With LOTR, Boromir is likely to gain the same cult following. Hes a darker character who isnt so obviously a "hero" like Frodo or Aragorn, or famous like Gandalf or Sauron. Hes just tough and stubborn, and gets the job done- and hell be loved. A lot of women will think hes a hunk as well- especially the ones that like the flawed "bad boy."
Bilbo, Gandalf, and Frodo get all the fame in pop culture at present: and meanwhile Aragorn has remained relatively anonymous.
The films will change this in a hurry.
Aragorn will be the most loved character in the trilogy. He has the perfect introduction, and he constantly and consistently fills in for the missing Gandalf when needed. Movie-goers will eat this up. Its like a quarterback going down to injury and his backup coming in and leading the team to the Super Bowl (um, Kurt Warner, anyone?). People love to see an unknown suddenly appear and achieve greatness. And Aragorn is such a wonderful character. Viggo is also a doll. The women will swoon over this guy. The men will love his toughness and sword fighting. The kids will get into how trustworthy and how gentle he is. By 2003 everyone will be discussing Aragorn around the water cooler at the office, guys will be dressing as the Ranger for sci fi and fantasy conventions, girls will have Aragorn posters in their bedrooms, and President Bush will be proclaiming an "Aragorn Day" as a national holiday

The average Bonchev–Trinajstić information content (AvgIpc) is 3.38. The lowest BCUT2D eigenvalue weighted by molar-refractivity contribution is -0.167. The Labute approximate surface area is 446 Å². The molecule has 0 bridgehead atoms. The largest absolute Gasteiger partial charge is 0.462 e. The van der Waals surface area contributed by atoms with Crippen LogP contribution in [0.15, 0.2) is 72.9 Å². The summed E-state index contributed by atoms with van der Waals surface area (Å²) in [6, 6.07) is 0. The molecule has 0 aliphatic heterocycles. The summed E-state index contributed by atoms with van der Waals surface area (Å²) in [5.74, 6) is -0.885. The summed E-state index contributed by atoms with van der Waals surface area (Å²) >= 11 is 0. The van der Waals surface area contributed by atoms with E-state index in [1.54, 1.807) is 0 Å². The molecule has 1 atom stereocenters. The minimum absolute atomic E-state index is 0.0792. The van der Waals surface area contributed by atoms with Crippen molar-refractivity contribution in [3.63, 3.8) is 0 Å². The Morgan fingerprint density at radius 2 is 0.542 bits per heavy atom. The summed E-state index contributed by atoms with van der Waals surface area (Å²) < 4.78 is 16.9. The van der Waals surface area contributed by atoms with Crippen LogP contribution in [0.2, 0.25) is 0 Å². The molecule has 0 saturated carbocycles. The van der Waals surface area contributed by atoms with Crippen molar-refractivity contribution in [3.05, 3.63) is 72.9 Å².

Okay, maybe not that last part. But it would be cool, wouldnt it?
J. W. Braun